With the Supreme Court giving President Obama’s new health care law a green light, federal and state officials are turning to implementation of the law — a lengthy and massive undertaking still in its early stages, but already costing money and expanding the government.
The Health and Human Services Department “was given a billion dollars implementation money,” Republican Rep. Denny Rehberg of Montana said. “That money is gone already on additional bureaucrats and IT programs, computerization for the implementation.”
“Oh boy,” Stan Dorn of the Urban Institute said. “HHS has a huge amount of work to do and the states do, too. There will be new health insurance marketplaces in every state in the country, places you can go online, compare health plans.”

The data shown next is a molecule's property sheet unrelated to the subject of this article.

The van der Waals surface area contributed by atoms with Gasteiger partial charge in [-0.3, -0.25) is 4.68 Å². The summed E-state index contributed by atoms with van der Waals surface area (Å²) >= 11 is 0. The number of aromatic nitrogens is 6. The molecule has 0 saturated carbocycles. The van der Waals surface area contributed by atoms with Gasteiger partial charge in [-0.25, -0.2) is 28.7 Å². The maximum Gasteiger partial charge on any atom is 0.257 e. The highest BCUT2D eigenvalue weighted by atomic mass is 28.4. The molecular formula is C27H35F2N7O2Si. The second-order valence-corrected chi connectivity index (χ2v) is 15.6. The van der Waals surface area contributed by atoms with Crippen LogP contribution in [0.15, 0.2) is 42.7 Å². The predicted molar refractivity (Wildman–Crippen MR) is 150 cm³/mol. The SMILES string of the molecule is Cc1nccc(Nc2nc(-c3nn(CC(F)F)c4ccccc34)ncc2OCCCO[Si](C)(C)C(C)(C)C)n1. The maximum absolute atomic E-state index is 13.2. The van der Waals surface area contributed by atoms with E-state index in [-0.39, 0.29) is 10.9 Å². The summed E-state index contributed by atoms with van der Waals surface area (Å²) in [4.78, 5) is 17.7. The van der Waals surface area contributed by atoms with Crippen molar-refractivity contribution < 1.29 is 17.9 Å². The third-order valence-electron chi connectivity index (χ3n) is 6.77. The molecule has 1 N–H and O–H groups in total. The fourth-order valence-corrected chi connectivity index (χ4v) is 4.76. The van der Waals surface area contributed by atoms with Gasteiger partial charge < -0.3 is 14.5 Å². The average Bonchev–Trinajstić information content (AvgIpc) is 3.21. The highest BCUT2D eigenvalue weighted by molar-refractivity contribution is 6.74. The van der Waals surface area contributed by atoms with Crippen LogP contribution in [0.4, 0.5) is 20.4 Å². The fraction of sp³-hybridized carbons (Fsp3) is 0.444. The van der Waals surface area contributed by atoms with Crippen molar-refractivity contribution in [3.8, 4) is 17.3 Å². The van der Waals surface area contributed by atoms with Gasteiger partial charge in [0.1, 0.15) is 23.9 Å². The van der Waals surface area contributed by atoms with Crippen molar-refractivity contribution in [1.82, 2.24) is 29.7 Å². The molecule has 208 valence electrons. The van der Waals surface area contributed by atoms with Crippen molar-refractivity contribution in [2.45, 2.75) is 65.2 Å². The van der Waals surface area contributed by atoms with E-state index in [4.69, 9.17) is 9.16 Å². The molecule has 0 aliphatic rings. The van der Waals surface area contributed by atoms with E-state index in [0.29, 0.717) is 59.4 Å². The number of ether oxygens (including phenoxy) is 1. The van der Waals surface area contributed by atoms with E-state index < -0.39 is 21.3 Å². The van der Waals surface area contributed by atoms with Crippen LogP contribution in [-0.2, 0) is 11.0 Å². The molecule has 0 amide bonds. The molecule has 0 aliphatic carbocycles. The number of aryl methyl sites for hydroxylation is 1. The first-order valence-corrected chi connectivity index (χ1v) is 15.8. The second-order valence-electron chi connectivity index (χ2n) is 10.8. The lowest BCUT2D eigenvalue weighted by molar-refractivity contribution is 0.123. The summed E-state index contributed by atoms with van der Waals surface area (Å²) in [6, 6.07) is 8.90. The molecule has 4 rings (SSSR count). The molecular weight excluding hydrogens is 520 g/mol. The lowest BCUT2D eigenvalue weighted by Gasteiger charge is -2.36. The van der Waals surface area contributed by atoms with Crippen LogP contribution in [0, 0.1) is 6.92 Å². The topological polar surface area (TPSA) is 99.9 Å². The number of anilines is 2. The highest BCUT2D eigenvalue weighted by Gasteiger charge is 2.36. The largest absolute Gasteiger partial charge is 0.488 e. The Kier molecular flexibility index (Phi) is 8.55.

The IRS, Health and Human Services and many other agencies will now write thousands of pages of regulations — an effort well under way:
“There’s already 13,000 pages of regulations, and they’re not even done yet,” Rehberg said.
“It’s a delegation of extensive authority from Congress to the Department of Health and Human Services and a lot of boards and commissions and bureaus throughout the bureaucracy,” Matt Spalding of the Heritage Foundation said. “We counted about 180 or so.”
13,000 pages of regulations and 180 boards, bureaus and commissions, and they're just getting started. That giant sucking sound you heard was the life being squeezed out of the Constitution.